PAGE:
The sex offender registry is a blunt instrument that I believe needs to be reformed and streamlined so that law enforcement can make better use of the information. It would be more effective as a law enforcement tool to keep the public safe if it targeted the cases that are most likely to result in recidivism – child abuse and child sexual assault, for example, or serial rapists.
The sex offender registry is just one example of the types of cases where we have laws that are well-intentioned, but go too far from their original intent – and don’t allow our courts to provide a proportionate response. We have seen people sentenced to a 40 year maximum sentence over one gram of cocaine or parents who are charged with child neglect for letting their kids walk home from the park. In the recent cases of school threats and bomb threats, for example, we’re working to create a proportionate response that gives us the legal tools and range of options that addresses the individual situation.
In any case of domestic or sexual violence, we believe that it’s just to not only consult with the victim, but to create a real consensus with that victim, whenever possible, about the resolution of their case. I’m not able to comment about any case that’s sealed under YTA, but I can confirm that we consult with the victims/survivors in all cases of this sensitive nature.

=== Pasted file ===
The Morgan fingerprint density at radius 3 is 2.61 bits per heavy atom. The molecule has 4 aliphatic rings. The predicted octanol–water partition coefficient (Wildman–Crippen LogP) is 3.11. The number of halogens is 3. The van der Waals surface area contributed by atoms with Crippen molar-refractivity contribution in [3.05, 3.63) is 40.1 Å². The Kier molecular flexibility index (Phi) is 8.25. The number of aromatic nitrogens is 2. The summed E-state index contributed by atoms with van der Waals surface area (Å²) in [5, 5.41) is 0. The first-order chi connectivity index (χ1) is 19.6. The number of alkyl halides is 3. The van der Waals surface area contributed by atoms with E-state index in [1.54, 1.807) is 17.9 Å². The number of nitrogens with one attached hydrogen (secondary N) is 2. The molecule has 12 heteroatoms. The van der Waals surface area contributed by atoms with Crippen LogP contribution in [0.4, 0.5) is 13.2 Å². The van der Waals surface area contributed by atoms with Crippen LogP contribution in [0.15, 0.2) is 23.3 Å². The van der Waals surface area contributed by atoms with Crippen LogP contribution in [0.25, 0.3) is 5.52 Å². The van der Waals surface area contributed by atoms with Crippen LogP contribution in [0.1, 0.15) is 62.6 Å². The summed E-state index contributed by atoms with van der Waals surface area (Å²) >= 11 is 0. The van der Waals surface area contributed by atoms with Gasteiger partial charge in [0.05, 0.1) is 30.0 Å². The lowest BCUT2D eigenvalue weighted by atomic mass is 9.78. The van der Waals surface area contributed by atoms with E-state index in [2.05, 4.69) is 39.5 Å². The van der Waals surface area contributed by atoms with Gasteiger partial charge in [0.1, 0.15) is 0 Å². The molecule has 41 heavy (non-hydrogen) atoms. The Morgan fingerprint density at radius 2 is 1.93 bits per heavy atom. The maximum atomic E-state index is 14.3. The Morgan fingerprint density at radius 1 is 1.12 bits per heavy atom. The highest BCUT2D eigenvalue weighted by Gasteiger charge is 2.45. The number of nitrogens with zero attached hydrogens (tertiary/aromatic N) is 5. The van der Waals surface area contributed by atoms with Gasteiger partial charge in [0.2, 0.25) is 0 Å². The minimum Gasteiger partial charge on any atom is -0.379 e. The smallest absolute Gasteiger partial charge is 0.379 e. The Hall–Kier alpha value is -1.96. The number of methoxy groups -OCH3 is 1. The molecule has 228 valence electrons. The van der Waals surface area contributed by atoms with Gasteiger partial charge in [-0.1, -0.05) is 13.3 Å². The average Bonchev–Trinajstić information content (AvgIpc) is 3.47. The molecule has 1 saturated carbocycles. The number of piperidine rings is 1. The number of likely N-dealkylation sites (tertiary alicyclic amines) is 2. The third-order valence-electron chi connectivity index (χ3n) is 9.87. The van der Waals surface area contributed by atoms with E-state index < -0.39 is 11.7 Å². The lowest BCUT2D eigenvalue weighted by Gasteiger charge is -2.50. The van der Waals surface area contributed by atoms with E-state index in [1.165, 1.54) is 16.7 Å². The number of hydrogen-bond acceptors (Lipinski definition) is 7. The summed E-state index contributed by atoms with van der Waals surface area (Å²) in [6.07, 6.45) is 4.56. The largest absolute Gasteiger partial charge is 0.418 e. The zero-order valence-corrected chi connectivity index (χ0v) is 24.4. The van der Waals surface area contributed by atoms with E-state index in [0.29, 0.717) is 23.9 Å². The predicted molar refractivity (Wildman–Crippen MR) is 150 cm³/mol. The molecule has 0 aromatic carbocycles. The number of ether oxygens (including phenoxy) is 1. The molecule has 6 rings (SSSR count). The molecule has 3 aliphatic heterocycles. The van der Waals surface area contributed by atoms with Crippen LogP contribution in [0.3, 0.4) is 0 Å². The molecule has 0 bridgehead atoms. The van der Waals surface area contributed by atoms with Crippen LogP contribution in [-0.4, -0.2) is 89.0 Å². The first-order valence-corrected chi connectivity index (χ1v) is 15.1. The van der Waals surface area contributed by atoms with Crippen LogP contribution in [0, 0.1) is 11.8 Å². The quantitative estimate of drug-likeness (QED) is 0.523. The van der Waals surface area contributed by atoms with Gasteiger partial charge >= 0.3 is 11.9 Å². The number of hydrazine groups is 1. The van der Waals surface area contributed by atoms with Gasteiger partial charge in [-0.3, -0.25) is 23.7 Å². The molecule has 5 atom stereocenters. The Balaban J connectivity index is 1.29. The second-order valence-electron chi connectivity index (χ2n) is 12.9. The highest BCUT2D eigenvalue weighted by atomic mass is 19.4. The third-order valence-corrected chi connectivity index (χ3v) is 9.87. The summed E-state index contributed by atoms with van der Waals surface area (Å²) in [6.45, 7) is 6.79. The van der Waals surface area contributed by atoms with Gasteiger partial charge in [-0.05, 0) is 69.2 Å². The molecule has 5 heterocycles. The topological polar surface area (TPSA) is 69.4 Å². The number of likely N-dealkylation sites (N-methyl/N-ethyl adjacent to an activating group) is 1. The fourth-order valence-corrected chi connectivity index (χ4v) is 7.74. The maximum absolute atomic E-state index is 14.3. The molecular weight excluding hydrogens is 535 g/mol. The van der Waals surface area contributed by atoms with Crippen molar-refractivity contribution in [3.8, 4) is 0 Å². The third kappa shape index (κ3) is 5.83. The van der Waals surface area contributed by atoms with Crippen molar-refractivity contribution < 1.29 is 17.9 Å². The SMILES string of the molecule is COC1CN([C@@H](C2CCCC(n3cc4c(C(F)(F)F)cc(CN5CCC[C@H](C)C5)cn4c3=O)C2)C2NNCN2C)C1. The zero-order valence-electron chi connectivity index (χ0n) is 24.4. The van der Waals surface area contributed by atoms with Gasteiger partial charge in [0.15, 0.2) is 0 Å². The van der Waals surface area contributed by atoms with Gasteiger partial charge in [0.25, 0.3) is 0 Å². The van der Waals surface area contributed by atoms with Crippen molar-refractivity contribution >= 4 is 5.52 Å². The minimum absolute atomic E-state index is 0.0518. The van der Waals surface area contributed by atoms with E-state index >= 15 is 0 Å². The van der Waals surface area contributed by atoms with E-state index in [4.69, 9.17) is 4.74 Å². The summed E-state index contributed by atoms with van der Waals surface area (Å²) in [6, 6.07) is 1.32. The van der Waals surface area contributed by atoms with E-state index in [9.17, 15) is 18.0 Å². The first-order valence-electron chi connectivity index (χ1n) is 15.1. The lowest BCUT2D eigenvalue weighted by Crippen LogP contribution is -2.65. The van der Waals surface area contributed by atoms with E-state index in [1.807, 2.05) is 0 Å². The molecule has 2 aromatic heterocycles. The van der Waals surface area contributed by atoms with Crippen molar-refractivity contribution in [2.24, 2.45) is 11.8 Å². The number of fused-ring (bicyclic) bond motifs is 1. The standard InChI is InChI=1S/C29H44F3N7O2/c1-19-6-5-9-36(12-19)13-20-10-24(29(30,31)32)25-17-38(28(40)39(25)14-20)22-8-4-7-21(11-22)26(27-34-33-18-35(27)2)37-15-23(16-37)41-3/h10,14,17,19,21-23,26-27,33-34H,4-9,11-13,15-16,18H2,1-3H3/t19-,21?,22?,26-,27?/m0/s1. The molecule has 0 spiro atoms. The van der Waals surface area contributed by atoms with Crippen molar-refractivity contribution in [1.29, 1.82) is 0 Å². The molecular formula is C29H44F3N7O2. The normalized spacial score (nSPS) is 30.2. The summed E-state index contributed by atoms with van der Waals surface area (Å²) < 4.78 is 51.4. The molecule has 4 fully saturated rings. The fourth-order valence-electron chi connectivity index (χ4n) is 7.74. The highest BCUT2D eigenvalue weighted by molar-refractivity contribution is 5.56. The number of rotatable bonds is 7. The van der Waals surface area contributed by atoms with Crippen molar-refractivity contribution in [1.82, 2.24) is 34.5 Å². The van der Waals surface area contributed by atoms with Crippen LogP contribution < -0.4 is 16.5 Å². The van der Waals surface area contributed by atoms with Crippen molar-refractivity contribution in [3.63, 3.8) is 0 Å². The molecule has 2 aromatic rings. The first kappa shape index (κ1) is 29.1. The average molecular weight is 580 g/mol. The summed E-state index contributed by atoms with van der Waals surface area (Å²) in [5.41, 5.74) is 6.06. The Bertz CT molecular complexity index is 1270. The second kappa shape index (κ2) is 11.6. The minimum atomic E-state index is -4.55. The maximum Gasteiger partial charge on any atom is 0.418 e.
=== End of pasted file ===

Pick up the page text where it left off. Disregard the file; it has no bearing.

The Holmes Youthful Training Act (YTA) is another imperfect tool that is available to prosecutors, defendants, and the courts. We know that the brain is still developing until a person is in their mid-twenties, yet in all too many cases, we have seen young persons incarcerated offenses, for decades, if not life – and burdened with a felony conviction. YTA is a tool that can be used to stem the epidemic of mass incarceration and create sentencing reforms that handle each case in an appropriate manner.
Under Michigan law, prosecutors have a great deal of discretion in the sanction that each offender receives. Prosecutors decide whether to issue charges, and if so, often have multiple options. Once a case is charged, pleas can be offered at the prosecutor’s discretion. It’s my belief that prosecutors can work to reform the system from within.
At an early age, children are taught to recite the promise of America: “Liberty and justice for all.” If they have to say it, then we have to do it – Do our best to provide justice to all, and use the law to do what we should do, not just what we can do.